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Vol. 3, No. 2

Boy Into Panther
by Margaret Benbow

The first time Consolata saw Carlo Puovi, he was kneeling on Ambrose Reilly's chest, clutching the hair of the much bigger boy in both fists and pounding his head against the cement of the schoolyard. In the same instant Father Karl Dubroski came running out of the church shouting to Carlo in his horrible Spanish: You are in America now. You are here now. Not every fight has to be to the death.
      Father Karl did his best to wrench Carlo off Ambrose, but the boy did not want to let go and fastened himself to Ambrose like a raptor with razor talons and beak. In the end Father Karl had to half stifle Carlo in his own enormous black coat, bag him like a rabid dog, and haul him upside down in a fireman's hold into the school. Carlo first saw Consolata from this position. He looked with curiosity at the girl standing quietly among her hysterical schoolmates in her unspotted white dress ,and she returned his gaze calmly. His upended head kept bouncing against Father Karl's backside as the priest plunged across the schoolyard, and involuntarily she smiled. With his eyes on hers, Carlo raised his fists, opened them and released Ambrose's red curls into the wind with a formal gesture of blessing.



The Puovis were refugees from an incredibly isolated and primitive province in South America, so far back, and so deep in, that nobody at St. Rita's Parochial School had even heard its name. Sister Ursula did show her class a map of this province, and it looked like an attacking black panther with blue rivers of entrails. Sister Ursula explained to Consolata and others in the sixth grade that, although this province was the poorest, most worthless and godforsaken place on the face of the earth, the inhabitants were fighting over it in a civil war. The Puovi family had been trapped between the different factions and had had many unfortunate experiences. It was a miracle, and due entirely to God's grace, that in the end they escaped with their lives. Everyone in the class should thank God, and be kind to poor little Carlo. This was before they had actually seen him.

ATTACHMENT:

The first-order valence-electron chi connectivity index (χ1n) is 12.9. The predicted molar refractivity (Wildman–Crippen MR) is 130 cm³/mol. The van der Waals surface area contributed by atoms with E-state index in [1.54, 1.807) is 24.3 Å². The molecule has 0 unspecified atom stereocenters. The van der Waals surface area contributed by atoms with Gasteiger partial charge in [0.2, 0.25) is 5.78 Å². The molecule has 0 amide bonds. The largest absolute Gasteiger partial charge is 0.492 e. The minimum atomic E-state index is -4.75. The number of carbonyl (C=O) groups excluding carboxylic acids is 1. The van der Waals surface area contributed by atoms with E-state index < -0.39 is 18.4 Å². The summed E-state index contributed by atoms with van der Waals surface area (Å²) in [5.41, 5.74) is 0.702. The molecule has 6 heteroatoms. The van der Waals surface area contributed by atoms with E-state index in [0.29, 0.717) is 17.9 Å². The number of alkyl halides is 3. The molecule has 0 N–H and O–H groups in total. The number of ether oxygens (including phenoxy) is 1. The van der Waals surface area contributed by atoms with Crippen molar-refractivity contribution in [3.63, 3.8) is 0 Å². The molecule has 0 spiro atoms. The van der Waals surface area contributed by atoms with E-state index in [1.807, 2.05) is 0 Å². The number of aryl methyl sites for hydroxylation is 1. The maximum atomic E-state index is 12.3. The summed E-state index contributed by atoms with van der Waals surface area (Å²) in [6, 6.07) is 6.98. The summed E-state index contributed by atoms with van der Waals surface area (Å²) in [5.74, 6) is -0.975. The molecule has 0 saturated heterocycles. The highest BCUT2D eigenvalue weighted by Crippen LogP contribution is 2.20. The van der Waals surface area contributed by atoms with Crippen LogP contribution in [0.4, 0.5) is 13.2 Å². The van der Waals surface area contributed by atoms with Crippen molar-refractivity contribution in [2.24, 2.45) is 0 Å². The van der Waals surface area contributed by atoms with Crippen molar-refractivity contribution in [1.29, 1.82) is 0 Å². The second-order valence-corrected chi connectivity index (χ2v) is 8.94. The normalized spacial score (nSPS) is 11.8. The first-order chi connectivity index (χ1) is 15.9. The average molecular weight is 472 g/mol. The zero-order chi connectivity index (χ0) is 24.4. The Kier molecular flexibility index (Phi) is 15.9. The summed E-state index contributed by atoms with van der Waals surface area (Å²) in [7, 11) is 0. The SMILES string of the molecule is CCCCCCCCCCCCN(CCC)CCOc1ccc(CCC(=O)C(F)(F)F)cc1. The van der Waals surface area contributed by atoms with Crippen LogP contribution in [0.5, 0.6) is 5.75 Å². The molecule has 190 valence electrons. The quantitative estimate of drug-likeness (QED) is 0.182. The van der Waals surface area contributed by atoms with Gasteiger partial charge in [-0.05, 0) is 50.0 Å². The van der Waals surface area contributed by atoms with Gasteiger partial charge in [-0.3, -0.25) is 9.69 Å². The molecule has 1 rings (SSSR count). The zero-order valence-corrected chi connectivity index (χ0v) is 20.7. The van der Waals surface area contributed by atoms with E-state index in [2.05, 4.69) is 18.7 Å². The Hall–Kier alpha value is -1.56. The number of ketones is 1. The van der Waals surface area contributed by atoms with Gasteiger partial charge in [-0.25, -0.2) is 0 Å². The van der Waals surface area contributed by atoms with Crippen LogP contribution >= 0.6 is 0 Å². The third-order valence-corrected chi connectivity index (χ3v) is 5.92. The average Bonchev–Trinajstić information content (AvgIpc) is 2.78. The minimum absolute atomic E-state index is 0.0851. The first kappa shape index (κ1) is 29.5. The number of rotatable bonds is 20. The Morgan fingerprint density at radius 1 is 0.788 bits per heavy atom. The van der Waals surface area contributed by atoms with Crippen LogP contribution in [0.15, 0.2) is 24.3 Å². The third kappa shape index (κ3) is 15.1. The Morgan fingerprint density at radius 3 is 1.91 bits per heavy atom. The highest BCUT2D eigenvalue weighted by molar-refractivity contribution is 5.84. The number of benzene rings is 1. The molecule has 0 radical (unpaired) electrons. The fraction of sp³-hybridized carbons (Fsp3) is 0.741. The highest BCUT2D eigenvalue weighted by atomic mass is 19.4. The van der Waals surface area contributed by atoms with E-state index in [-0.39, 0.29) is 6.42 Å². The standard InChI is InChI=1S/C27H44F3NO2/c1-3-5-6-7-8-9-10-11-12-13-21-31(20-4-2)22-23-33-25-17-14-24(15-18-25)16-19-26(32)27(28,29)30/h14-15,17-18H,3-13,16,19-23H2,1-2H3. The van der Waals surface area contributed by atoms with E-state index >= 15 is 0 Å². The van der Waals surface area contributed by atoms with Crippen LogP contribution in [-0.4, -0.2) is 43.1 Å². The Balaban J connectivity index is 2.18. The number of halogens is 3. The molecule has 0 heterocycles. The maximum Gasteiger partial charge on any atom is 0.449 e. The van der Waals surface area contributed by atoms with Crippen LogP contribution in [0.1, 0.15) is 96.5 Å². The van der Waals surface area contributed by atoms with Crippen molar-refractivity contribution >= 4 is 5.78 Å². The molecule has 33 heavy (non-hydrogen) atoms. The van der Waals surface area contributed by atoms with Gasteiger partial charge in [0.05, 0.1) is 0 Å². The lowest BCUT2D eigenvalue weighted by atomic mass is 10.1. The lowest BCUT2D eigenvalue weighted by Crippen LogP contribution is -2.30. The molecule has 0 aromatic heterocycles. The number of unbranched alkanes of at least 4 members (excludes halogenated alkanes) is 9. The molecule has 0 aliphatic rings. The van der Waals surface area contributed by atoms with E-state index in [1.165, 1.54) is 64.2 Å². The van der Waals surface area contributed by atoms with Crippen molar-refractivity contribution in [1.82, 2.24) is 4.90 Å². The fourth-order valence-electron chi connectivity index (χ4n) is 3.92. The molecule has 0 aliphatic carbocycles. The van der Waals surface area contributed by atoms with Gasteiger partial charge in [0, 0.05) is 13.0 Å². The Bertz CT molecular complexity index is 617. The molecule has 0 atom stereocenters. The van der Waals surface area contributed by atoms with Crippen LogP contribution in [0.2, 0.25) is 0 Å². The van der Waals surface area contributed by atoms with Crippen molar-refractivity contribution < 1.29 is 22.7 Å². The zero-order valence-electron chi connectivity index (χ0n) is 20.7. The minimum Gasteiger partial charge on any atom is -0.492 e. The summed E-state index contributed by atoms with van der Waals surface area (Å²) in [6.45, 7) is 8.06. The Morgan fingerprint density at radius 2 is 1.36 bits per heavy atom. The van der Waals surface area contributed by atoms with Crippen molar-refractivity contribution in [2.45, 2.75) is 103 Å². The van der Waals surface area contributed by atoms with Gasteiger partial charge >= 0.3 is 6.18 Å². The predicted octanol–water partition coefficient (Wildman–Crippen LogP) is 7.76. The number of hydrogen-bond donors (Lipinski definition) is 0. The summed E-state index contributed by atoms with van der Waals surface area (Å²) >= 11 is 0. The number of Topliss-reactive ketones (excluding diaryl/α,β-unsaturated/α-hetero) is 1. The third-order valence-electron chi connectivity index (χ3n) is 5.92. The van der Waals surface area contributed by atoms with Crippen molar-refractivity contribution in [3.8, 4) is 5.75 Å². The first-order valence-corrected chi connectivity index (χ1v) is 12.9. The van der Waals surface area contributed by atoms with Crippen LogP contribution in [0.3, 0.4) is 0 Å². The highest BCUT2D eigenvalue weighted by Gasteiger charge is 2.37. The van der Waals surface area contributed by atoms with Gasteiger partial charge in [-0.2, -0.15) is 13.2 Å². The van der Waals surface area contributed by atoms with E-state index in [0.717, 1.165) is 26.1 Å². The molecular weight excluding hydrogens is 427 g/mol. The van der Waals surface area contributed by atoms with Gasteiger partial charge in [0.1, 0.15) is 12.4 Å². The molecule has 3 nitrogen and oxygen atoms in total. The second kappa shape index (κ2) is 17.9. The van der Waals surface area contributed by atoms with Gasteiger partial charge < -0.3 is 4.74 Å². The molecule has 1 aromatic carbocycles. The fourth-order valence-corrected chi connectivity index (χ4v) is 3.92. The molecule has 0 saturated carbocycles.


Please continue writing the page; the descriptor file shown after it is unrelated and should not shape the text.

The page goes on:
Privately, Sister Ursula pondered the few words Carlo's mother had said to her when she enrolled her children at St. Rita's. Mrs. Puovi explained in her bizarre English that because her husband was a dreamer, it was Carlo, her oldest son, who planned and led the escape from the civil war. The mother seemed to add that Carlo had had to kill a few soldiers, but the teacher decided that she must not have heard her right.
      Carlo's parents never lost the look of battered and terrified stowaways, people born to live in small, malodorous spaces like caves, cells, or anchor holds. All of the younger Puovis suffered from a variety of disgusting ailments--worms, chiggers, lice--and Carlo himself had rat bites on his legs. The school nurse dosed and physicked them savagely for months. Carlo looked very different from the rest of his family. If a human female had lain with an alpha wolf and conceived, the result might have looked like Carlo. He had eyes of a silvery gray, like a virulently alive ghost, and stiff black hair so vigorous no cap could contain it. His features were the proudest of crags. His shoulders filled doorways and burst through the tragic steerage pullovers his mother bought for him. He wore shoes that a good horse would have disdained, but he won every race.
      When Carlo first came to St. Rita's, although he was twelve years old he had never brushed his teeth in his life. He didn't speak a word of English. When the others were studying, Sister Ursula would give him colored pencils and paper. She didn't know what else to do with him. The first day, he drew highly detailed pictures of sumptuous grapes and cherries, which he'd seen in Consolata's lunch, and of soldiers burning houses down. The second day he drew oranges and apples, and himself killing a soldier with a machete. Sister Ursula had no idea how to respond to this work, of which he seemed quite proud.
      He learned to read, write, and speak English more quickly than Sister Ursula had expected. At first he read as though he were translating ancient hieroglyphics and wrote as though he were inscribing them. Because of this, other students sometimes made fun of him. But the same person never made fun of him twice.